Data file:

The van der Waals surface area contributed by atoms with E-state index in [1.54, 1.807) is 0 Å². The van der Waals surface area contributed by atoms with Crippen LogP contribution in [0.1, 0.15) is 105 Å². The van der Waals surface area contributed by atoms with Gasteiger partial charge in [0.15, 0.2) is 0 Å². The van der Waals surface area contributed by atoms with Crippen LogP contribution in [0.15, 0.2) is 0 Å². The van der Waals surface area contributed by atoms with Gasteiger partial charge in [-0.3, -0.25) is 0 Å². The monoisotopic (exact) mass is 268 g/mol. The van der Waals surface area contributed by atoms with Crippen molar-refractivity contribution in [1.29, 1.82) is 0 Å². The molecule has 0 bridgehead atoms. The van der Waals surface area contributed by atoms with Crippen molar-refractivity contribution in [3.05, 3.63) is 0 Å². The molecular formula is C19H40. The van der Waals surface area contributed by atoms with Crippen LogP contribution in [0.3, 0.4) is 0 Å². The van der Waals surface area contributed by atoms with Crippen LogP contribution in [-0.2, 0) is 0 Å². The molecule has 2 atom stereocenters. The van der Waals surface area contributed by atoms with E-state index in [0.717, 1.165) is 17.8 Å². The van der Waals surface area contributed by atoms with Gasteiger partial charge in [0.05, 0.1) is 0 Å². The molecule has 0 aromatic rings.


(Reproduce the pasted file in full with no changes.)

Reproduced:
The van der Waals surface area contributed by atoms with E-state index in [1.54, 1.807) is 0 Å². The van der Waals surface area contributed by atoms with Crippen LogP contribution in [0.1, 0.15) is 105 Å². The van der Waals surface area contributed by atoms with Gasteiger partial charge in [0.15, 0.2) is 0 Å². The van der Waals surface area contributed by atoms with Crippen LogP contribution in [0.15, 0.2) is 0 Å². The van der Waals surface area contributed by atoms with Gasteiger partial charge in [-0.3, -0.25) is 0 Å². The monoisotopic (exact) mass is 268 g/mol. The van der Waals surface area contributed by atoms with Crippen molar-refractivity contribution in [1.29, 1.82) is 0 Å². The molecule has 0 bridgehead atoms. The van der Waals surface area contributed by atoms with Crippen molar-refractivity contribution in [3.05, 3.63) is 0 Å². The molecular formula is C19H40. The van der Waals surface area contributed by atoms with Crippen LogP contribution in [0.3, 0.4) is 0 Å². The van der Waals surface area contributed by atoms with Crippen LogP contribution in [-0.2, 0) is 0 Å². The molecule has 2 atom stereocenters. The van der Waals surface area contributed by atoms with E-state index in [0.717, 1.165) is 17.8 Å². The van der Waals surface area contributed by atoms with Gasteiger partial charge in [0.05, 0.1) is 0 Å². The molecule has 0 aromatic rings.